I know several Italian authors that have made big names for themselves. Absolutely none of the authors that I can think of are contemporary though. I can think of Dante, Machiavelli, Ovid, Petrarch, etc. It’s sort of sad that most of my Italian literary knowledge is historical. Who are some good, contemporary Italian authors?
Honestly, the only one I could think of was Dante so I googled contemporary Italian authors. It’s quite an impressive list. I shall go in search of some of these books soon,
If by contemporary you mean authors who are still living, I think also Camilleri with his series about Commissario Montalbano is quite famous also outside Italy. And journalist Beppe Severgnini, who has often written about the juxtaposition between Italian and American culture.
@Antonia, I googled as well but you’re right, it’s an extensive list. I’m also wondering which authors are popular within Italy. Do they have their own John Grisham? Stephen King? Basically, I’m wondering which ones would be considered household names.
@fkasara, authors still living or within the last century, I guess. I’ll have to checkout both of the writers you mentioned. Thank you for bringing them to my attention. Those works sound brilliant.
I’m thinking about Italian writers of the 20th century, which books were translated in English…those related to the WWII were for example by Primo Levi, who wrote about his awful experience in the concentration camp of Auschwitz in a way which was almost philosophical ( “Survival in Auschwitz” in the US, “If this is a man” in UK + “The truce”) and by Mario Rigoni Stern titled “The Seargent in the Snow”.
Concerning still living authors, if you enjoy non-fiction about Italian spots and mentality you should try “The Secrets of Italy” and “The Secrets of Rome” by Corrado Augias.
@fkasara, you are providing some great information. I think that I’ve heard of Primo Levi’s work, but I’ve never read it. A philosophical take on an awful experience in Auschwitz sounds like an interesting read. I will have to look into Stern as well. I’m definitely interested in non-fiction books about those subjects, so thank you so much for pointing me in Corrado’s direction!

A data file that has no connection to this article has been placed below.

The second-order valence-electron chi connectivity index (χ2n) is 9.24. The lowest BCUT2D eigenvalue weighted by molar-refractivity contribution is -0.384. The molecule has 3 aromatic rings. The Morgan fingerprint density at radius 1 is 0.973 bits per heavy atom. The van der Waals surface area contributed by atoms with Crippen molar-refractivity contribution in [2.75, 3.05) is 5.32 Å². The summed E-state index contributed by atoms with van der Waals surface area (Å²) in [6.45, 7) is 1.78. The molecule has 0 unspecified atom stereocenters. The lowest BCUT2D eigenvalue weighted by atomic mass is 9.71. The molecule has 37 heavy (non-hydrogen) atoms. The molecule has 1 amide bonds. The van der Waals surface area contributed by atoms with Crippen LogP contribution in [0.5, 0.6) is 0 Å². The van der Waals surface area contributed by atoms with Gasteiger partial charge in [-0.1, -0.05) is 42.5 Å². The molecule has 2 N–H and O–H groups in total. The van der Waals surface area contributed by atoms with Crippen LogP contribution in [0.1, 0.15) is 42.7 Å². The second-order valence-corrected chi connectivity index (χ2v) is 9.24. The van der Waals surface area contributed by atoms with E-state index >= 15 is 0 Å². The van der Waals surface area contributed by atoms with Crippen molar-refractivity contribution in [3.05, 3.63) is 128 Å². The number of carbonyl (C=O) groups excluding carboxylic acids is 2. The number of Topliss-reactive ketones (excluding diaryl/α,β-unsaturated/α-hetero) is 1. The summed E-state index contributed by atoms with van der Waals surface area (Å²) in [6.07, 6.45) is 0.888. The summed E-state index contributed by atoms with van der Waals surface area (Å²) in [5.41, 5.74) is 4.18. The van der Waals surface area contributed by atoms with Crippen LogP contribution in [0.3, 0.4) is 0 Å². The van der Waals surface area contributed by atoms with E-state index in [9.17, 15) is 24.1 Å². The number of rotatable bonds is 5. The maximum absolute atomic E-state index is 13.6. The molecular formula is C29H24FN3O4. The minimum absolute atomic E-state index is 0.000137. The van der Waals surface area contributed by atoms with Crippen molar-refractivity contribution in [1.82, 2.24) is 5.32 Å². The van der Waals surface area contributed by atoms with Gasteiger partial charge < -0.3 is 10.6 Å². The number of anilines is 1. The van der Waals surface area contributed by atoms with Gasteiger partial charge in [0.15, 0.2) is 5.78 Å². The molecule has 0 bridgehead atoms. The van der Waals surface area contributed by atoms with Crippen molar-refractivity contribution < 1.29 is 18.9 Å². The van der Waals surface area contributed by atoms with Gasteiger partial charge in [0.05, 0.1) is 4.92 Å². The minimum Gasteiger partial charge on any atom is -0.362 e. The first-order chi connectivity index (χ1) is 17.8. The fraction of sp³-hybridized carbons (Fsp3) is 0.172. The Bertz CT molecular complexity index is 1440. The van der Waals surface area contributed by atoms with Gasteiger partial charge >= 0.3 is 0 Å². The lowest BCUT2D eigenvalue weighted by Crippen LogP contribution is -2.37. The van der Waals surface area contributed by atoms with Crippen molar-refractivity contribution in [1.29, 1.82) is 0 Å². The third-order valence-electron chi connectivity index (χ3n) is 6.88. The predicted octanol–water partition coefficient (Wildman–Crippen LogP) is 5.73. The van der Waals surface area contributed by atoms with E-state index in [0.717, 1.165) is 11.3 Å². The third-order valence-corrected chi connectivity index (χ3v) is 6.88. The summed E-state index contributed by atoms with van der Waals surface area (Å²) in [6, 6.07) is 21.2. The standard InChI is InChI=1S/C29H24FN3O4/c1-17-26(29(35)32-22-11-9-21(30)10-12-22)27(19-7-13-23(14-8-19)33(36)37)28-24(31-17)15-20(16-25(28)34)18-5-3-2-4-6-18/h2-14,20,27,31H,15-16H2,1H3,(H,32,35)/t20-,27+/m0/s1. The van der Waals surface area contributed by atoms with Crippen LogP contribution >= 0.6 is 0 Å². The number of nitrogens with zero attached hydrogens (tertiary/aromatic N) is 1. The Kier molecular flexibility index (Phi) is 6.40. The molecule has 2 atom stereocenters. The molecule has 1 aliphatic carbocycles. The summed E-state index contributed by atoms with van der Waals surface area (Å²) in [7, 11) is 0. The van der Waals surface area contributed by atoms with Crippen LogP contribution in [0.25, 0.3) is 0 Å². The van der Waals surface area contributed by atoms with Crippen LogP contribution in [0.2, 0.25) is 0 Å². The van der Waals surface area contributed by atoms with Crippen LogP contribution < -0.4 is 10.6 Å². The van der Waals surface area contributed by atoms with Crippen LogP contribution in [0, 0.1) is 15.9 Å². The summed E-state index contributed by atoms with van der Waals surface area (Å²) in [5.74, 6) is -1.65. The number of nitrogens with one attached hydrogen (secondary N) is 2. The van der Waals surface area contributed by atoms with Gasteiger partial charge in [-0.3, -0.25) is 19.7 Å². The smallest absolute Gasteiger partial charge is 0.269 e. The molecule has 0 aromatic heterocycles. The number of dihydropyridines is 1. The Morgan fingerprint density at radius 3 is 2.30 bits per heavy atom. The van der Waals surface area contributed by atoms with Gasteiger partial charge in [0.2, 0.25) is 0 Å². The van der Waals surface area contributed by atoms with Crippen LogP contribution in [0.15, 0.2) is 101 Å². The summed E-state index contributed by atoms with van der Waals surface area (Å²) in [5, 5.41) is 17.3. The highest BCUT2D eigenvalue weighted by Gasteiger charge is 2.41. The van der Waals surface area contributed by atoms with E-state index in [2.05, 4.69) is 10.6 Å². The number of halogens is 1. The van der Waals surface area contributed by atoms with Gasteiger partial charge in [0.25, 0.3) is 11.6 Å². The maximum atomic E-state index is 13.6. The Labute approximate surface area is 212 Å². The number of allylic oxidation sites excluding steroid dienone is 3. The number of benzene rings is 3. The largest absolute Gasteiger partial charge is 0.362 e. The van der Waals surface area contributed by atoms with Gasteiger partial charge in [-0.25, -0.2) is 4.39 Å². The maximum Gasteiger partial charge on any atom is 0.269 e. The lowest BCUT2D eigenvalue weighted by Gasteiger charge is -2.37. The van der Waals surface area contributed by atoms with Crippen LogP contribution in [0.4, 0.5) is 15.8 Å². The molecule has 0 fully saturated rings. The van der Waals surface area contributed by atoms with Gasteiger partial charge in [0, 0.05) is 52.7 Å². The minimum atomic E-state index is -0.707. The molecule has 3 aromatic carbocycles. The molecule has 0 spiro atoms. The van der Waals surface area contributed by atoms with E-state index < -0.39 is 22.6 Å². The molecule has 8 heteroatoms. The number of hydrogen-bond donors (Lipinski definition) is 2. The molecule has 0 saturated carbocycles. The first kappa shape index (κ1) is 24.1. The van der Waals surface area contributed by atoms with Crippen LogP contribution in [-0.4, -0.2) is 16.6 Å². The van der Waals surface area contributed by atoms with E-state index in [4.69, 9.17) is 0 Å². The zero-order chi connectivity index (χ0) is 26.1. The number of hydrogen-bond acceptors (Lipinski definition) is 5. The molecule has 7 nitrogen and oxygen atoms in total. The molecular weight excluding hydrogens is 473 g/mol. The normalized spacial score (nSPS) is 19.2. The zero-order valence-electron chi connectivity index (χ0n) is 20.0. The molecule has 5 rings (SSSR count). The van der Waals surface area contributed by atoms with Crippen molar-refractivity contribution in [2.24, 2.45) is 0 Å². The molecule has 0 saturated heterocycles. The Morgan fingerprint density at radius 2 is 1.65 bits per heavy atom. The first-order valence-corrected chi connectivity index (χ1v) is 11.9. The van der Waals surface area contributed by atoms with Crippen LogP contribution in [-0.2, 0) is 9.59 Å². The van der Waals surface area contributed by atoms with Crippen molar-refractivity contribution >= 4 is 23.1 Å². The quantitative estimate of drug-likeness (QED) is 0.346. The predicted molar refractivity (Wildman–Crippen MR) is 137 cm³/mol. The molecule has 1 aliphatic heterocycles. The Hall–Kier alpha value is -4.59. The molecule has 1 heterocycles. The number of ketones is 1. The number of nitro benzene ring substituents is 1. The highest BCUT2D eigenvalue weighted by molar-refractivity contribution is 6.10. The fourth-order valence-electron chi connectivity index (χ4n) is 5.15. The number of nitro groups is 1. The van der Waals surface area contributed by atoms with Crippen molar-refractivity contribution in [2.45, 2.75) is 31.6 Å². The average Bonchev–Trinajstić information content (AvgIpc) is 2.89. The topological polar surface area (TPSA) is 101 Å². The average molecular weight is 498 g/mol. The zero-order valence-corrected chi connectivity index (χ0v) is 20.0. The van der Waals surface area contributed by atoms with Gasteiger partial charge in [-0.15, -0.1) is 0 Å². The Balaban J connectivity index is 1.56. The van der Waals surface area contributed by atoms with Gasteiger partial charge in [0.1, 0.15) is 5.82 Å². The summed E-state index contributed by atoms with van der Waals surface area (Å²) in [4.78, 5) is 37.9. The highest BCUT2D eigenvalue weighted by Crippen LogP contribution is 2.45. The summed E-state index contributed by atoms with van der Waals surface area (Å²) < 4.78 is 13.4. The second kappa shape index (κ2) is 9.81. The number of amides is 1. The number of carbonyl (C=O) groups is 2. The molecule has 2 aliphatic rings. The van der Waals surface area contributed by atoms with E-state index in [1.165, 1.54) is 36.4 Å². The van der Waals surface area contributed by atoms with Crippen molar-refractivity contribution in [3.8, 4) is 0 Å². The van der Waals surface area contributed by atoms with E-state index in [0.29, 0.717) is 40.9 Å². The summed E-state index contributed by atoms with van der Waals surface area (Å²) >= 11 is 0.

You’re welcome! I’m a native Italian, so if you need tips about something in particular, ask away!
Thanks, @fkasara. I’m reading “The Secrets of Italy” right now and I’m absolutely loving it so far. That was a wonderful suggestion. What part of Italy are you from?
I read the Italian version and I loved it as well. Glad you are enjoying it
I’m from Veneto, the region of Venice.
I read contemporary Italian authors (sadly in English translations - though I do have the Italian version next to my English one).
I’ll post some reviews here. Starting with Alessandro Baricco’s “Silk”
This short novel was a present and I love it. Here’s a quote from the back cover :
Around about 1860, to save French silkworm farms which were infected by an epidemic, Hervé Joncour went to Japan to buy healthy eggs. This was a period of time when Japan was closed to most foreigners. It is the story of the culture shock for Hervé and also a story of love and war. The novel has a magic which weaves together long and dangerous journeys and impossible love. It is a sensuous novel written with a velvet voice as smooth and tactile as the silk of. It is slow, but the slowness is of the seasons and immutable time. It is exquisite.
There is also a film adaptation made in 2007 with Keira Knightley - but I’ve not seen it (yet).
Hi, I’m new here, but just wanted to say that I’m so jealous that you can read Italian, even though you said that you are a native, so it makes sense. I love reading, so I’m going to check out some of the books that you have recommended here. It’s so great to go shopping with a goal in mind of getting specific books, helps me to stay focused.
@Penelope Ciao Penelope, welcome I hope you will enjoy the books we recommended. Having specific titles in mind does indeed help to stay focused. Let us know what you think about them
Ciao to you too . Thanks for your suggestions, I’m leaning toward “The Secrets of Italy” as a place to start. I have several books in my home about Italian art and culture. They’re informative, but I’m looking forward to reading books about Italy with a little bit more meat to them.